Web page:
The 4 Best Ways To Improve Your Vocab: Part I



Unless you are one of the few in high school who completely escapes the daily grind with enviably high-brow literature that makes your English teacher weep with joy, you probably are somewhere in the “trying to grow your vocab” phase of life. This period of several years is necessary to transition from ‘tween words and phrases like, “I don’t wanna!” to more sophisticated means of expression, like “Given the undeniable circumstances of the situation, I prefer to refrain.” (I’m only half joking here. I knew people in high school who actually talked like that, at least between more colorful words ;)

Basically, you’re growing up, and your vocabulary needs to grow up, too.  And preferably ASAP, since you have standardized tests like the SAT and ACT coming up, and you NEED to nail those sentence completions and reading passages!

So, like most Test Prep Gurus and tutors, I do have some clichéd advice to expand your diction.  And I would never hold out on the tried and true methods, no matter how hackneyed and BOOOORING they might seem…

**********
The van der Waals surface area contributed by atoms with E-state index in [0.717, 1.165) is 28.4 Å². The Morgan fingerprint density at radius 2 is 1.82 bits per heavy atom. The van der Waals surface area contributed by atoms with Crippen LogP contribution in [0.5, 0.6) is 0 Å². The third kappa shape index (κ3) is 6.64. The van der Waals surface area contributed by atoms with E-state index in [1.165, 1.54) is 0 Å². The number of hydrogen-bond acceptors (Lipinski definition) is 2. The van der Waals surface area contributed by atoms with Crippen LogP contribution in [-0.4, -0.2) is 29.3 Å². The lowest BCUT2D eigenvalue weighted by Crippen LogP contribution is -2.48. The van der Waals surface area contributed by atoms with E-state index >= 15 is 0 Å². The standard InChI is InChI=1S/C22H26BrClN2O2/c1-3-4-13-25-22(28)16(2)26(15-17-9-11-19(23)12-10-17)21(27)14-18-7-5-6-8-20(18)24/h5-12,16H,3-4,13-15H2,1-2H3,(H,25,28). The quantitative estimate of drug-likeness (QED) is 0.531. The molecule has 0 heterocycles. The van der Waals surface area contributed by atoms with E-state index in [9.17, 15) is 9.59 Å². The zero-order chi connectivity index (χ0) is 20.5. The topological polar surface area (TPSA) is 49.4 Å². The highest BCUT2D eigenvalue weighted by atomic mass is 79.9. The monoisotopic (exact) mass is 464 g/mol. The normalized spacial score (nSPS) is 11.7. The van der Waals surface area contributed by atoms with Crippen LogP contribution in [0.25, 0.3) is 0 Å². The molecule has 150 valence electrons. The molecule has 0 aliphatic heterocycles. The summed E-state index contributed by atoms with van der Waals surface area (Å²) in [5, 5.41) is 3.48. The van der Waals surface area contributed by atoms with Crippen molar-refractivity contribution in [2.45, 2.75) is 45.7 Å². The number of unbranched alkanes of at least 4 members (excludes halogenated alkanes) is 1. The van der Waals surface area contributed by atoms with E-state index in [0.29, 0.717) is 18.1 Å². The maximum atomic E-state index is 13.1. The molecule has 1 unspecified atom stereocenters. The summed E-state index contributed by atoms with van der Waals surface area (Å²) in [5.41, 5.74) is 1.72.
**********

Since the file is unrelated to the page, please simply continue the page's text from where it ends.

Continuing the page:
BUT! – keep reading! – I know a few more ways to get the job done that I think you, my darlings, would much rather prefer!  So in this 4-part series, I’m here to enlighten, and hopefully make your quest to raise your SAT Critical Reading and ACT Reading scores considerably more fun!

Let’s start with the easiest:

Vocab Hack #1: Surround Yourself With Smarter Peeps  

By “smarter”, I don’t necessarily mean you should ditch your crew if they aren’t up to snuff.  However, maybe you should consider adding some variety to your social circles.  This could be as simple as befriending upper classmen or chatting with your parent’s friends and your older relatives when you get the chance.  Maybe, just maybe, instead of shying away from crazy surgeon Uncle Andy, ask him about the grossest thing he’s ever seen on the operating table or why he prefers Fleetwood Mac to the Beatles.

Basically, partake in adult conversations with actual adults.  Bonus points if Tina Fey is your close family friend.

Very likely, you will begin to uncover more sophisticated ways of expressing yourself and hear some higher-echelon vocab in context and start to feel comfortable with it.

As a side benefit, you may just find yourself becoming more emotionally mature and perhaps even collecting cool stories about life, liberty and the pursuit of happiness that can come in handy as a “personal experience” essay example!

To continue reading Vocab Hack #2, click here.